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A group of senior congressmen have told Boris Johnson to scrap his Brexit plans or abandon hopes of a trade deal with the US

Rep. Eliot Engel, D-N.Y.
Rep. Eliot Engel, D-N.Y.
  • Boris Johnson is under growing pressure from the US to drop his Brexit plans.
  • The UK government has announced that it intends to give itself the power to break the deal it signed with the EU last year.
  • Last week, House Speaker Nancy Pelosi said there was "absolutely no chance" of a UK-US free trade deal if the UK prime minister went ahead with the plan, which has outraged Brussels and MPs in London.
  • Now four senior congressmen have urged Johnson to bin the plan in a letter to the prime minister.
  • It says they were "disturbed" by the plan and its risk to peace and warned it risked the peace process in Northern Ireland.
  • It was signed by House committee chairs Eliot Engel, Richard Neal and William Keating, plus senior Republican congressman Peter King.
  • Visit Business Insider's homepage for more stories.

Four senior congressmen have written to Boris Johnson warning him that there will be no post-Brexit free trade agreement between the US and the UK if he does not abandon his plan to rewrite his Brexit deal with theEU.

House Speaker Nancy Pelosi last week told the UK prime minister there would be "absolutely no chance" of a post-Brexit trade deal if he went ahead with his contentious plan.

Now the congressmen, including three committee chairs and a prominent Republican, reiterated the warning in a letter to Johnson which says that they were "disturbed" by his government's decision to break international law.

On Tuesday Foreign Affairs Committee chair Eliot Engel, Ways and Means Committee chair Richard Neal, subcommittee on European affairs chair William Keating, and Republican congressman Peter King, wrote to Johnson urging him to abandon his plan or risk torpedoing any prospect of a post-Brexit free trade deal with the US.

In a letter to the UK prime minister, they said they have "grave concern over recent reports that you may be working on legislation or other efforts that would like invalidate or override the Northern Ireland protocol of last year's European Union-United Kingdom Withdrawal Agreement."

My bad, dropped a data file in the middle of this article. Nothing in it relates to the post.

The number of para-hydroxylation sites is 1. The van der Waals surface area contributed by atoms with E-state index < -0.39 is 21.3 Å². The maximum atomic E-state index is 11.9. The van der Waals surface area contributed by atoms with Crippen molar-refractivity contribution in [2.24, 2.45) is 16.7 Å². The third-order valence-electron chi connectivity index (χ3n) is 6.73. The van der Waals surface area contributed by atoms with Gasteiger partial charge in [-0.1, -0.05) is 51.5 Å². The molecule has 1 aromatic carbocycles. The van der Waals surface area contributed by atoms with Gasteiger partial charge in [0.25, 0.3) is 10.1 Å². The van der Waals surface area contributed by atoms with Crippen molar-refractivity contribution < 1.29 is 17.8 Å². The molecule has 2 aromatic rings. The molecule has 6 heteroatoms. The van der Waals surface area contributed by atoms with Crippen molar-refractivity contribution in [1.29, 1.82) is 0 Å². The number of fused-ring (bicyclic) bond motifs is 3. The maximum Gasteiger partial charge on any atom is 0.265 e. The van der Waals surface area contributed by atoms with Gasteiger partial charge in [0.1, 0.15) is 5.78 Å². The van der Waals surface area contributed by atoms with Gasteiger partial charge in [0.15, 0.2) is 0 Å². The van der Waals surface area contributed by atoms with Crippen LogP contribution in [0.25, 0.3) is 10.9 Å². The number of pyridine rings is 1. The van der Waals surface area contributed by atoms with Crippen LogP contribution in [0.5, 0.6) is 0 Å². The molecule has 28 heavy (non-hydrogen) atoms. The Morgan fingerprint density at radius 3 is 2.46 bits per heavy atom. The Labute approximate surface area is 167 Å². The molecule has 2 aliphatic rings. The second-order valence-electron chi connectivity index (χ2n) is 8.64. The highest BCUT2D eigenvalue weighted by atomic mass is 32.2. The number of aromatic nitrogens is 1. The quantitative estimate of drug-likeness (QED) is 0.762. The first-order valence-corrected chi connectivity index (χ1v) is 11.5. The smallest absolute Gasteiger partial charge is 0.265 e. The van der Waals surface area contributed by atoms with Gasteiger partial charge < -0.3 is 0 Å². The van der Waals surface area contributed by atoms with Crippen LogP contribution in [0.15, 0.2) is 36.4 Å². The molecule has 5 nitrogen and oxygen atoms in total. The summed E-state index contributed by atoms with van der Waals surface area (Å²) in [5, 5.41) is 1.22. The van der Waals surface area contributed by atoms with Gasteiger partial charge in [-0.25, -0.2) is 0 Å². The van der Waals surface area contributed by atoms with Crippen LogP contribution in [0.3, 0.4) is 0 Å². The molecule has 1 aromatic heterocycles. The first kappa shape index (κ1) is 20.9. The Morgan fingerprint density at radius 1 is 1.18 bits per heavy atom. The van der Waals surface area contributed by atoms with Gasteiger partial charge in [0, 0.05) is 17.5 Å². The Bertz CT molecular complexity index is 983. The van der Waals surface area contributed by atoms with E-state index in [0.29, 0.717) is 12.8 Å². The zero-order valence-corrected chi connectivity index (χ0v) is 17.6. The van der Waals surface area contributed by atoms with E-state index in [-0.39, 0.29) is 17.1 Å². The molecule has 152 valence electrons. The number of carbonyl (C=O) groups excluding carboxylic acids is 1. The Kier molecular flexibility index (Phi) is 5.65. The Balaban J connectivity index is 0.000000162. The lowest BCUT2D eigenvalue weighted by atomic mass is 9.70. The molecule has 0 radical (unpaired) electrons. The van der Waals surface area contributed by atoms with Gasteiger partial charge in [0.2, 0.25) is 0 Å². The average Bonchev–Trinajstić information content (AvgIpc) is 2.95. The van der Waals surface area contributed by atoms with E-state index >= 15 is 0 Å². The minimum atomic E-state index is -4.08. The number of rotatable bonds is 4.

The quartet said the US played a key role in brokering peace in Northern Ireland, and "it is for the reasons that we were so disturbed by the reports about your government's efforts to undermine the Northern Ireland protocol of the Withdrawal Agreement that, if true, could have disastrous consequences for the Good Friday Agreement and broader process to maintain peace on the island of Ireland."

They echoed Pelosi's warnings, telling Prime Minister Johnson "many in the United States Congress consider the issue of the Good Friday Agreement and the potential US-UK Free Trade Agreement to be inextricably linked" and "if these reported plans were to go forward, it would be difficult to see how these conditions [for Congress to approve a trade deal] could be met."

They added: "We therefore urge you to abandon any and all legally questionable and unfair efforts to flout the Northern Ireland protocol of the Withdrawal Agreement and look to ensure that Brexit negotiations do undermine the decades of progress to bring peace to Northern Ireland and future options for the bilateral relationship between our two countries."

In an interview last week, congressman Neal said Johnson's plan to rewrite elements of the Northern Ireland protocol was "a violation... of the good faith that we all entered into in negotiations that brought about this remarkable achievement called the Good Friday Agreement."

Johnson's UK government has caused consternation in the UK, Brussels, and Washington after revealing an explosive plan to unilaterally determine elements of Northern Ireland's trade with Great Britain from January next year.

Details of how the Northern Ireland protocol, agreed as part of Brexit withdrawal talks last year, will work in practice are being negotiated by UK and EU officials. Brandon Lewis, the UK Secretary of State of Northern Ireland, admitted last week that the UK's plan to unilaterally implement its own reading of the protocol would break international law.

Several members of Parliament of Johnson's Conservative party, including former UK prime minister Theresa May, publicly criticised the move and dozens are expected to vote against it next week if he doesn't change course. Jonathan Jones quit as the head of the UK government's legal department last week in protest against the plan.

The Northern Ireland protocol of the Brexit Withdrawal Agreement states that the province will continue to follow EU trading rules in order to avoid a controversial hard border with the Republic of Ireland.

However, Johnson's UK government intends to use two pieces of legislation – the International Market Bill and Finance Bill — to effectively disapply parts of the Northern Ireland protocol. The EU reacted furiously last week, warning the UK that it would consider legal action if it didn't scrap the plan by the end of the month.

Downing Street is this week in talks with Conservative Members of the UK Parliament about a potential compromise in order to prevent a backbench rebellion when the House of Commons votes on the legislation next week.

Read the original article on Business Insider


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